Does Your Blood Alcohol Concentration Really Show Impairment?

When people talk about the legal alcohol limit being 0.08 percent for drivers, they're talking about your blood alcohol concentration. The police can use breath tests and blood tests to measure it and see how much you've had to drink. If your BAC goes over 0.08 percent, you can get a DUI -- though you can also get one if you show clear impairment under 0.08 percent.

But does that BAC really show how impaired you are? Is it a reliable indicator?

In many ways, it is not. As noted above, you can be impaired even if you're still under 0.08 percent, and the police know it. Alcohol impacts different people in different ways.

The opposite is also true. You can hit 0.08 percent or even go over it and not be as impaired as someone else who is still under that threshold.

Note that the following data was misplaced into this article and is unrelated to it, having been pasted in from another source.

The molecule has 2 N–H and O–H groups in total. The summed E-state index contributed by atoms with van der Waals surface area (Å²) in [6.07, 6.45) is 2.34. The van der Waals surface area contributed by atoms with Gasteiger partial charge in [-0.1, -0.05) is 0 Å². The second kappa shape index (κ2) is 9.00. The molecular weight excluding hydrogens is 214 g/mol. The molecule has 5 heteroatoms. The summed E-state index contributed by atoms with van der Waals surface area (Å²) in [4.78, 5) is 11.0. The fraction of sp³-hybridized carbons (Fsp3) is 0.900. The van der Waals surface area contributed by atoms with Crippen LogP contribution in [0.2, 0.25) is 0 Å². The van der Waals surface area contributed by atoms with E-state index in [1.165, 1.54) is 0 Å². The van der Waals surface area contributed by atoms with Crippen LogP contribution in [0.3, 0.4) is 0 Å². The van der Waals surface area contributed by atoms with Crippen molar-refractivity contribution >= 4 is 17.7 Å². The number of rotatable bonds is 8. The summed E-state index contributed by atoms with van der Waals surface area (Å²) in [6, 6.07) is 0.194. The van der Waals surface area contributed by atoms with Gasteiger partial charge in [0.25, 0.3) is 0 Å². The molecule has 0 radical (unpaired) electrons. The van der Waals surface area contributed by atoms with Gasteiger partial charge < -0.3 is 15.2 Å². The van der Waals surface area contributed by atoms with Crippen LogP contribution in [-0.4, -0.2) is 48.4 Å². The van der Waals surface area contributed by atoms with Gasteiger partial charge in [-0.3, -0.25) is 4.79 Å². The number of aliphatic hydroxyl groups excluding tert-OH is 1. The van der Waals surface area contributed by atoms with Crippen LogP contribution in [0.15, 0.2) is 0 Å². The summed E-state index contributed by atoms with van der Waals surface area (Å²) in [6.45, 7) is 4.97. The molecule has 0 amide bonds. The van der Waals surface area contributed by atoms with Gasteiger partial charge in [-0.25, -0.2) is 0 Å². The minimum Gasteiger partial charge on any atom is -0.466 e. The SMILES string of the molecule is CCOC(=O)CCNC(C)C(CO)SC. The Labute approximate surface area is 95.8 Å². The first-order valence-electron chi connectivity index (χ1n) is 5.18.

One important factor is how often you drink. If you almost never drink, you may be significantly impaired at 0.06 percent. You're just not used to the way that alcohol affects your body. Many young drinkers fall into this category because they haven't had any time to build up a tolerance.

If you drink often, though, your body adapts to it. You get used to it and you can often function even after drinking. You could reach 0.08 percent and fail the breath test even though your ability to drive isn't actually impaired much at all.

Of course, the technical level of impairment does not really matter if you're over the legal limit. They can still give you a DUI based on that result, even if you argue that you're safe to drive, so you need to know what legal options you have.

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